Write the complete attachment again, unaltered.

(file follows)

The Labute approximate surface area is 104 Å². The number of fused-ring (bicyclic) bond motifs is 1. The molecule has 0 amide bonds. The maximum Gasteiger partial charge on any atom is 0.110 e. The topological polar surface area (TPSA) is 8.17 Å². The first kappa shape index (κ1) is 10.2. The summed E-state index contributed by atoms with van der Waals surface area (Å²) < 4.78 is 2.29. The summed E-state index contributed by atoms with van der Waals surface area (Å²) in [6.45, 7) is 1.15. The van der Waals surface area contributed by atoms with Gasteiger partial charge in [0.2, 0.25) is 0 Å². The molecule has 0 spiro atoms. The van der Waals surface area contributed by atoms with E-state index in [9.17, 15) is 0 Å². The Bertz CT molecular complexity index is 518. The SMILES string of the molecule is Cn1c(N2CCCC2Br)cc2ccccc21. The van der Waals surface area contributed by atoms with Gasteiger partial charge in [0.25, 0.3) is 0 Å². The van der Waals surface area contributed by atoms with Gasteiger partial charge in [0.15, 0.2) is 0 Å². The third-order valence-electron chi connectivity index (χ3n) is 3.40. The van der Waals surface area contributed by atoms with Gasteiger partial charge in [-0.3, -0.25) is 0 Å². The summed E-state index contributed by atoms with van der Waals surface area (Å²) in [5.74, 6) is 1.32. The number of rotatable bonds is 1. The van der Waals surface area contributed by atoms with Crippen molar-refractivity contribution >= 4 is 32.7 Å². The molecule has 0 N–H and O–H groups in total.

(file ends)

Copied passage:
The Labute approximate surface area is 104 Å². The number of fused-ring (bicyclic) bond motifs is 1. The molecule has 0 amide bonds. The maximum Gasteiger partial charge on any atom is 0.110 e. The topological polar surface area (TPSA) is 8.17 Å². The first kappa shape index (κ1) is 10.2. The summed E-state index contributed by atoms with van der Waals surface area (Å²) < 4.78 is 2.29. The summed E-state index contributed by atoms with van der Waals surface area (Å²) in [6.45, 7) is 1.15. The van der Waals surface area contributed by atoms with Gasteiger partial charge in [0.2, 0.25) is 0 Å². The molecule has 0 spiro atoms. The van der Waals surface area contributed by atoms with E-state index in [9.17, 15) is 0 Å². The Bertz CT molecular complexity index is 518. The SMILES string of the molecule is Cn1c(N2CCCC2Br)cc2ccccc21. The van der Waals surface area contributed by atoms with Gasteiger partial charge in [0.25, 0.3) is 0 Å². The van der Waals surface area contributed by atoms with Gasteiger partial charge in [0.15, 0.2) is 0 Å². The third-order valence-electron chi connectivity index (χ3n) is 3.40. The van der Waals surface area contributed by atoms with Gasteiger partial charge in [-0.3, -0.25) is 0 Å². The summed E-state index contributed by atoms with van der Waals surface area (Å²) in [5.74, 6) is 1.32. The number of rotatable bonds is 1. The van der Waals surface area contributed by atoms with Crippen molar-refractivity contribution >= 4 is 32.7 Å². The molecule has 0 N–H and O–H groups in total.